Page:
On July 2, 1978 the New York Times made a significant technological leap when they scuttled the last of 60 manually-operated linotype machines to usher in the era of digital and photographic typesetting. When working at 100% efficiency with an experienced operator the Linotype machines could produce 14 lines per minute cast on the spot from hot lead. That number would increase to 1,000 lines per minute the very next day using an array of computers and digital storage.

Sourced through Scoop.it from: www.thisiscolossal.com

The European Space Agency (ESA) has released the most detailed map of the Milky Way to date after cataloging the precise positions and brightness of more than 1.1 billion stars.
 
The 3D map released Wednesday, is based on observations from ESA’s Gaia spacecraft, which was launched in 2013 with the express purpose of charting the most detailed map ever of the stars in our galaxy.

Sourced through Scoop.it from: www.rt.com

China is preparing to unveil the world’s largest telescope which is due to be put into operation at the end of September.  Construction of the Five Hundred Meter Apeture Spherical Telescope, or FAST, has entered its final phase in Pingtang County, China’s Guizhou province, reports the People’s Daily Online.  The giant dish, which took five years to build, is the size of 30 football fields, measuring 1,640 feet in diameter. The Chinese authority relocated 8,000 residents from the area to make room for the ambitious equipment, built to boost the global hunt for extra-terrestrial life.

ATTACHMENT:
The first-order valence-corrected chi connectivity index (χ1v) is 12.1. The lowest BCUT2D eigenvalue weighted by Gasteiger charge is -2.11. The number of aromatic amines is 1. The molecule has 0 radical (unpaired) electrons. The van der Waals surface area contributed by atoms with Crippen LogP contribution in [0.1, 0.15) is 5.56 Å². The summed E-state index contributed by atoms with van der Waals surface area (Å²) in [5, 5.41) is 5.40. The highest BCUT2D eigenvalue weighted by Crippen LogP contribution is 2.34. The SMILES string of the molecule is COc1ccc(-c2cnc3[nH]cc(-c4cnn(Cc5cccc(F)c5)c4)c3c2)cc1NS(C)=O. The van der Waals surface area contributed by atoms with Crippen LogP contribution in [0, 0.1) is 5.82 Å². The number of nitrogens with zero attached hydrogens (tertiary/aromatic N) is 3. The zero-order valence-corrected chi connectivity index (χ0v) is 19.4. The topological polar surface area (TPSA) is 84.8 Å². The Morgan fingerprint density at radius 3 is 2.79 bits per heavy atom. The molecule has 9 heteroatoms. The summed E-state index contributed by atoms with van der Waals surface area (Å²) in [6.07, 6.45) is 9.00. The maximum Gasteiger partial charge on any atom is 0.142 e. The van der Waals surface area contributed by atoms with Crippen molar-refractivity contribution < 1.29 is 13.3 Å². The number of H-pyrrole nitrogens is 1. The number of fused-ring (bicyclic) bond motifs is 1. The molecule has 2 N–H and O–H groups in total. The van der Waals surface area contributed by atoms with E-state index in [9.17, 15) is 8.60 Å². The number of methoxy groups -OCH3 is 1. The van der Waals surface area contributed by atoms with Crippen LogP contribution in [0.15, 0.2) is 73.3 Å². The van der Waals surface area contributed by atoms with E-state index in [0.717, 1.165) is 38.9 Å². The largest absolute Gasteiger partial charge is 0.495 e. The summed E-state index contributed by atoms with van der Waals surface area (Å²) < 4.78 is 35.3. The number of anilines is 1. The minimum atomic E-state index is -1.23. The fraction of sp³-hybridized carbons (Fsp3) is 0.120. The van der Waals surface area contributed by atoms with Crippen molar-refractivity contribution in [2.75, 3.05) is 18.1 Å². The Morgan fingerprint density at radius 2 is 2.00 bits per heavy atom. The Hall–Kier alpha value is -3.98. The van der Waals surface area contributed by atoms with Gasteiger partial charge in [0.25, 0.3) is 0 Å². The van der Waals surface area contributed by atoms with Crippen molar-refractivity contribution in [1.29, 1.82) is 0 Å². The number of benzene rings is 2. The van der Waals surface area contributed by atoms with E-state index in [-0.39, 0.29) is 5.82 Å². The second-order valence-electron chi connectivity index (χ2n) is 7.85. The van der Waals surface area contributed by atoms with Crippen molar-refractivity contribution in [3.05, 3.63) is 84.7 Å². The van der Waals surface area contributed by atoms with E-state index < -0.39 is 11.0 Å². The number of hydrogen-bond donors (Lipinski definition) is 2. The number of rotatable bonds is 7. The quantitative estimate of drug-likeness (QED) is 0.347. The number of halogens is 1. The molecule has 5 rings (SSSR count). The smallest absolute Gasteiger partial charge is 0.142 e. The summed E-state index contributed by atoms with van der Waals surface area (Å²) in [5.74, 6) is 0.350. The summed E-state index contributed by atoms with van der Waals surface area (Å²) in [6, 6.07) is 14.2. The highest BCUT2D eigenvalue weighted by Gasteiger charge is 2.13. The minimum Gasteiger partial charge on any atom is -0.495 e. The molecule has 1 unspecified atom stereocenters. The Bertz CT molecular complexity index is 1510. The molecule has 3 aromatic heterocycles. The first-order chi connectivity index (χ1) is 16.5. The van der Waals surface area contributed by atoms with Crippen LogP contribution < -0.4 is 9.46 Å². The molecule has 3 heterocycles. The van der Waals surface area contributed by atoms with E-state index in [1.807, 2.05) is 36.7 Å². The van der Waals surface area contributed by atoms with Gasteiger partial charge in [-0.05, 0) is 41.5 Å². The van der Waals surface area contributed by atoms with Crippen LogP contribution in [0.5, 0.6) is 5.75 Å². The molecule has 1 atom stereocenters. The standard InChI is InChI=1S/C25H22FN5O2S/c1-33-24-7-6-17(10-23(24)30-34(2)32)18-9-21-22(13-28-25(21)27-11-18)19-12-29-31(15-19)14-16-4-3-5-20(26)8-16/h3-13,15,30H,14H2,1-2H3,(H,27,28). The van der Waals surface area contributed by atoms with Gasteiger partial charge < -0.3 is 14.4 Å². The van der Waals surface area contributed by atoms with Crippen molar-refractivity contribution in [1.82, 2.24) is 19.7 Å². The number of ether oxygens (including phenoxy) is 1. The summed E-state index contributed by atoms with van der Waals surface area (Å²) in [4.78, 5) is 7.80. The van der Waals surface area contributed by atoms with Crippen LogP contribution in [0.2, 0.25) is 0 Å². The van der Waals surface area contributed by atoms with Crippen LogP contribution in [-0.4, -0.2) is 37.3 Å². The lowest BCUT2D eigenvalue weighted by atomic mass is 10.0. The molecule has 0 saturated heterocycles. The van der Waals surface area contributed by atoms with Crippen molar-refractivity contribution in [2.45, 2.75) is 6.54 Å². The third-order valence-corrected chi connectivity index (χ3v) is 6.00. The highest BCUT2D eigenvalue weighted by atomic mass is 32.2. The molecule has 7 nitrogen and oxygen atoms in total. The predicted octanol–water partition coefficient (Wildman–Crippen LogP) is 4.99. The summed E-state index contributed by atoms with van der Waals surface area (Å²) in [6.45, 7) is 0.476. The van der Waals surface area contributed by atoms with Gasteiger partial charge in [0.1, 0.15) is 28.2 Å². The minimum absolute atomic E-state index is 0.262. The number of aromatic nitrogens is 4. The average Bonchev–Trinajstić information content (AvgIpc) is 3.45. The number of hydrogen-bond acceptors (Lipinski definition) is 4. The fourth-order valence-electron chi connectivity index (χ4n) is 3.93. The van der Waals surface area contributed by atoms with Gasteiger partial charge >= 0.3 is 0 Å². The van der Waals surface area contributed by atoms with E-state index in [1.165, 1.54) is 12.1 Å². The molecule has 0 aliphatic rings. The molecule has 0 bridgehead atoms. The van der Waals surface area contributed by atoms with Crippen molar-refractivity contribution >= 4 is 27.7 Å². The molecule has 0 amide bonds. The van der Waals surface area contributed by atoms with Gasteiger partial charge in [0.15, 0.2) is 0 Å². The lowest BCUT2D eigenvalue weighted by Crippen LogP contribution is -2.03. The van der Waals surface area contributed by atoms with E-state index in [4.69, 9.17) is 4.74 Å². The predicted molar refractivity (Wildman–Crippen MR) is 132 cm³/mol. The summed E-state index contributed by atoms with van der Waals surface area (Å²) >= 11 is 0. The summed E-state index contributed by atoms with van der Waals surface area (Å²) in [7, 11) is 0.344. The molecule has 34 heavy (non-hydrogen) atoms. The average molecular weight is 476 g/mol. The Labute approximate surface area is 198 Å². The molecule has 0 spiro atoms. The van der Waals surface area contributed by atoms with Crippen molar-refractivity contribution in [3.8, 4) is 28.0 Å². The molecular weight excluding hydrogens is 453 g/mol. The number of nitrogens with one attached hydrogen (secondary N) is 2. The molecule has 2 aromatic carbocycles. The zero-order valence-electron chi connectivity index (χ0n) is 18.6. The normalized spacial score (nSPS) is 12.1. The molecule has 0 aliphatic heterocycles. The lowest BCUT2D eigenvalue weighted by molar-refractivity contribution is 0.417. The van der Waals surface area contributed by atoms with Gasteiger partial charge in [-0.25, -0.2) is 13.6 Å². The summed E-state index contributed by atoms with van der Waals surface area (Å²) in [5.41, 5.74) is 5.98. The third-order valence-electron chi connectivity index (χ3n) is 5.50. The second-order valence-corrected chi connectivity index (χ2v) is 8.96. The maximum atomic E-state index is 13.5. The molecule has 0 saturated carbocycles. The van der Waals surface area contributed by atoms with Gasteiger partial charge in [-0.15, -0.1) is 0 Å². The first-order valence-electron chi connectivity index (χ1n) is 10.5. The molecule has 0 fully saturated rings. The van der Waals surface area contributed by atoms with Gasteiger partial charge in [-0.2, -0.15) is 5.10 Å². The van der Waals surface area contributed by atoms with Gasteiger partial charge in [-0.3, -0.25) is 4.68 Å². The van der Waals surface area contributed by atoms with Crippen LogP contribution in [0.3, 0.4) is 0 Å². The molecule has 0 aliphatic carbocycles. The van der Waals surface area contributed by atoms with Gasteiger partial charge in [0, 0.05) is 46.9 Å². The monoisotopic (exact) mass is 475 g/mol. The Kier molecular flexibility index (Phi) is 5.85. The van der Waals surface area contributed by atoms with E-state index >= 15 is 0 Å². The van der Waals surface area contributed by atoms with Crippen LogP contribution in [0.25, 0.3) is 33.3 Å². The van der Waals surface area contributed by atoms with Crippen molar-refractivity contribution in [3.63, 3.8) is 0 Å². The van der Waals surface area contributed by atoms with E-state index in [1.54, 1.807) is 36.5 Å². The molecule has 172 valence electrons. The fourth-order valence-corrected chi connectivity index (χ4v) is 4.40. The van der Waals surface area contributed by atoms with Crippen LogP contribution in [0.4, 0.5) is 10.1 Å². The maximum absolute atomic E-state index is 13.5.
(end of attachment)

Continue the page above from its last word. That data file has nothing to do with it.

Sourced through Scoop.it from: www.dailymail.co.uk

Modern archiving technology cannot keep up with the growing tsunami of bits. But nature may hold an answer to that problem already.

 

For Nick Goldman, the idea of encoding data in DNA started out as a joke. It was Wednesday 16 February 2011, and Goldman was at a hotel in Hamburg, Germany, talking with some of his fellow bioinformaticians about how they could afford to store the reams of genome sequences and other data the world was throwing at them. He remembers the scientists getting so frustrated by the expense and limitations of conventional computing technology that they started kidding about sci-fi alternatives. “We thought, ‘What’s to stop us using DNA to store information?’”

 

 

Sourced through Scoop.it from: www.nature.com